Intense Physical Activity Lowers Irregular Heartbeat among Older Women, Study


Older women can engage in intense physical activity to lower the chances of developing life-threatening irregular heartbeat, according to a study by the Stanford University School of Medicine.

The researchers said that post-menopausal women, who were most physically fit, had 10 percent lower risk of developing Atrial Fibrillation (AF) compared to those with low levels of physical activity, even if they were obese. Obesity is an important risk factor for AF.

"We found the more physically active the women were, the less likely it was that they would develop atrial fibrillation," said Marco V. Perez, M.D., lead author of the study and independent instructor in cardiovascular medicine and director of the Inherited Arrhythmia Clinic, in a press release. "Also, the more obese the women were, the more they benefited from having greater degrees of physical activity."

For the study, the researchers surveyed over 81,000 post-menopausal women, aged 50-79 years, about their physical activity routine including how often they walked outside for more than 10 minutes daily or how often they indulged in exercise hard enough to sweat.

After 11 years, the researchers found that the most physically active women (those who exhausted more than 9 MET hours per week) had a 10 percent lower risk of developing AF compared to those who didn't walk outside for 10 minutes at least once each week.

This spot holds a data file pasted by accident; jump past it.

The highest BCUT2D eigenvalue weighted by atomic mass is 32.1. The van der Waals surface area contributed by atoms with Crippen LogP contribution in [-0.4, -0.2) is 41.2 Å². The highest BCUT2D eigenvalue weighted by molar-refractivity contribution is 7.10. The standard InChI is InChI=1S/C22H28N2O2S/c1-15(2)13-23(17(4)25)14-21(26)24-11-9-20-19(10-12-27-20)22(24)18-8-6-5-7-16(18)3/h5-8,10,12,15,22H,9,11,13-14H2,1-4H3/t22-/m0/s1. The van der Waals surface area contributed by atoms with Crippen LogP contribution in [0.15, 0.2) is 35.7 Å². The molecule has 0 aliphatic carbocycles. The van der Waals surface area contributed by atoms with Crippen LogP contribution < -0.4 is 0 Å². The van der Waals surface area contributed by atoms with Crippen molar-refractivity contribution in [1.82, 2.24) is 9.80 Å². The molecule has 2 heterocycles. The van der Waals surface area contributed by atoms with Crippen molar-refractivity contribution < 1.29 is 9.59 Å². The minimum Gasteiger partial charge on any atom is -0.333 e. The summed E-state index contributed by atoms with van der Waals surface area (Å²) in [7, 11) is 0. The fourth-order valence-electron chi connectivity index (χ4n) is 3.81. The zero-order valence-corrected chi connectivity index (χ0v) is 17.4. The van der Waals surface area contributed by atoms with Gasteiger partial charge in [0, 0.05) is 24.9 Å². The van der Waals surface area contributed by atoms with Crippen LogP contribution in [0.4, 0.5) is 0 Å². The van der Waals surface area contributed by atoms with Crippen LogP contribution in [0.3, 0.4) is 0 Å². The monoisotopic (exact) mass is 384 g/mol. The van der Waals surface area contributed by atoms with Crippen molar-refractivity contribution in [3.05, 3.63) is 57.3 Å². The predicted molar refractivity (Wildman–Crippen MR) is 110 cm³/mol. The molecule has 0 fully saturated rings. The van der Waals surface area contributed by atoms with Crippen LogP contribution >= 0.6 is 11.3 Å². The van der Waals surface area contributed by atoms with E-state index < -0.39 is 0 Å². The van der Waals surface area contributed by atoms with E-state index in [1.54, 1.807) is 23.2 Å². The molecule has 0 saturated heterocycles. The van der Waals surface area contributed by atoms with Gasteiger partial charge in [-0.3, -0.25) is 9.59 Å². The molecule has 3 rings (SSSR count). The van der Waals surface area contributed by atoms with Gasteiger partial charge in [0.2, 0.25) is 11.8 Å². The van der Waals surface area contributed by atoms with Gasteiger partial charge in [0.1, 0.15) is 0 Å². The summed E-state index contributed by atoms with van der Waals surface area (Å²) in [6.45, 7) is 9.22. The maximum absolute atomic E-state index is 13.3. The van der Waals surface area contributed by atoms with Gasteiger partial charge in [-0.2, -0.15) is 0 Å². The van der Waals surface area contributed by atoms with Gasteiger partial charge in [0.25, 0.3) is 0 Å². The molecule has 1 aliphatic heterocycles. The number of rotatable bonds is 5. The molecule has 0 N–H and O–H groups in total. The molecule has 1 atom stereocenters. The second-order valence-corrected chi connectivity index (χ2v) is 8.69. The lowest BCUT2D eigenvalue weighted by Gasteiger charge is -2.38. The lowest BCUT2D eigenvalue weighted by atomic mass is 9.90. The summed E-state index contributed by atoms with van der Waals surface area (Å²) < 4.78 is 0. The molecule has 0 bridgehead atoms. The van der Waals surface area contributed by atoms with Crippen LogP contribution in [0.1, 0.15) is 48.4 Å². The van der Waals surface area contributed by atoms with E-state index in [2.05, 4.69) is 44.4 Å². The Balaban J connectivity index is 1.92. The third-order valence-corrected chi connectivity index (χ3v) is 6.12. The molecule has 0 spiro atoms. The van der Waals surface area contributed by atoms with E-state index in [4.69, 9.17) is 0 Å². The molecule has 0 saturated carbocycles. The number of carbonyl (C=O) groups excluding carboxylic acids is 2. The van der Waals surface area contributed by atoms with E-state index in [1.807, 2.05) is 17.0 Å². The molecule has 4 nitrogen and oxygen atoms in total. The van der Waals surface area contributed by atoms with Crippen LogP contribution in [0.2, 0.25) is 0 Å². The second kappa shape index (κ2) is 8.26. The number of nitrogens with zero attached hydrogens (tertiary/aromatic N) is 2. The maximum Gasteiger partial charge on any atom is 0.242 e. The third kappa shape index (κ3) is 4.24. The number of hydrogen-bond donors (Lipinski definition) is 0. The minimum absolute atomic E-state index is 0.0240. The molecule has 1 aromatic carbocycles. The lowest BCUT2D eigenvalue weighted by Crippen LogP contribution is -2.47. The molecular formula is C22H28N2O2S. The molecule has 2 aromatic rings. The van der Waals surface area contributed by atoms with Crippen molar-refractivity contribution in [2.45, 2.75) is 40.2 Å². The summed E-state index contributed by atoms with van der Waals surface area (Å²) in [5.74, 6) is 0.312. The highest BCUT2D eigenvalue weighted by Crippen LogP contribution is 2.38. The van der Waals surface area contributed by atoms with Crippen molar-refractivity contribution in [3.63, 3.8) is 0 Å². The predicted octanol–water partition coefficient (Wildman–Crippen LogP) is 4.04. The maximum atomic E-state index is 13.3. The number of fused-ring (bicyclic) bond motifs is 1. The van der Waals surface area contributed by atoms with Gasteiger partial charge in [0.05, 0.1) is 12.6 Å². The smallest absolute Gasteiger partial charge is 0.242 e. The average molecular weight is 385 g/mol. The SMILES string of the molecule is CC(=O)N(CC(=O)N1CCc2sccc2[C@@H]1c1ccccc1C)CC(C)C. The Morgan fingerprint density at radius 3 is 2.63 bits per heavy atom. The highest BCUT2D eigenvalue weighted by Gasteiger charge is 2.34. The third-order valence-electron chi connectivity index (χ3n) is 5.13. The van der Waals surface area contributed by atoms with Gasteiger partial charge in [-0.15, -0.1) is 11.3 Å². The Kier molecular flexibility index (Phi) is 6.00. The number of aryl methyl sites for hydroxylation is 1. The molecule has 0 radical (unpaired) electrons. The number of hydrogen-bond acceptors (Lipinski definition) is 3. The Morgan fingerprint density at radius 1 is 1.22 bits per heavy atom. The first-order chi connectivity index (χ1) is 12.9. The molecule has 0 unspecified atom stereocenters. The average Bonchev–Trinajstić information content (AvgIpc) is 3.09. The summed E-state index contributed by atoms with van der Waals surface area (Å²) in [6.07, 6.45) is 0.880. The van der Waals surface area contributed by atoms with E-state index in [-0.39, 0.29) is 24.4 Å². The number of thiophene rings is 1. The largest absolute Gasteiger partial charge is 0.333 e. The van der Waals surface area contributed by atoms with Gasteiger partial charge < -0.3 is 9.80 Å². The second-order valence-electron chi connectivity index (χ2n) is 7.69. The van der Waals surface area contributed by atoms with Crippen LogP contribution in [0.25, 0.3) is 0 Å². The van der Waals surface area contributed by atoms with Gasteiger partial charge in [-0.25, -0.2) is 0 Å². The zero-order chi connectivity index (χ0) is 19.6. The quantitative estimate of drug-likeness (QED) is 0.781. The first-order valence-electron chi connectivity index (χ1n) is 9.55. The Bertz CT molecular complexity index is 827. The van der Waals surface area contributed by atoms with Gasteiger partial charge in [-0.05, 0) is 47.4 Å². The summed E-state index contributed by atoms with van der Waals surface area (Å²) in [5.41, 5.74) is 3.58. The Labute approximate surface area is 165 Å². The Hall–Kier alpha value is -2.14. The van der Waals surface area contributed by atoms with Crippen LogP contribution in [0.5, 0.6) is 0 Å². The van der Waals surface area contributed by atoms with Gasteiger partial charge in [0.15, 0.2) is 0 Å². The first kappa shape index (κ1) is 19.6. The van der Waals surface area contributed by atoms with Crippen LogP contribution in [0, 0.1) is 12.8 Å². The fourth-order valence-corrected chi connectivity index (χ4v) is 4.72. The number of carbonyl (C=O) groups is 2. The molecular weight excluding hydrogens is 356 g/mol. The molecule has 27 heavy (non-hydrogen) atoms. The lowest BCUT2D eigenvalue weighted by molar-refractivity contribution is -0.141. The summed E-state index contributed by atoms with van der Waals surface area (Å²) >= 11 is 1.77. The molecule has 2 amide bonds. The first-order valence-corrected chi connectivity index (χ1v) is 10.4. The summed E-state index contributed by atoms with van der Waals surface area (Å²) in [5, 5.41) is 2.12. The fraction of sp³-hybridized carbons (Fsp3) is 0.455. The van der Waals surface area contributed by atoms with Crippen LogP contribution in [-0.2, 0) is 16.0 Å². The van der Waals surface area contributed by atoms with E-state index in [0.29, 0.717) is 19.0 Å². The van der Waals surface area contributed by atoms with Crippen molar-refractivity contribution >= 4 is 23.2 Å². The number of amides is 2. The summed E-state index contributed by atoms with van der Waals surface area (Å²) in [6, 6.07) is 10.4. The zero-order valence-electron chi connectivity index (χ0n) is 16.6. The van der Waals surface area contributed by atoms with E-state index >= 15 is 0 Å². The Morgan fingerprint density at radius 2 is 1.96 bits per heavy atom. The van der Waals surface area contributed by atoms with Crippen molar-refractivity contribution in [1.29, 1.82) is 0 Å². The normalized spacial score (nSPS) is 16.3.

MET measures the amount of energy used during physical activity. 9 MET hours per week is the result of walking briskly for 30 minutes everyday or bicycling at a normal pace for an hour twice a week.

Moderately physically active women (those with less than 3 MET hours per week) were associated with six percent lower risk of developing AF. Walking briskly for 30 minutes twice a week provide the benefit.

Women who were involved in energetic physical activity for more than 15 MET hours per week had a 9 percent lower risk of developing AF. This was the equivalent of running two hours a week.

Previous research showed that vigorous exercise might increase the risk for AF, but "there shouldn't be concerns about these degrees of exercise and AF in older women," Perez said.

The finding is published in the Journal of the American Heart Association (JAHA).

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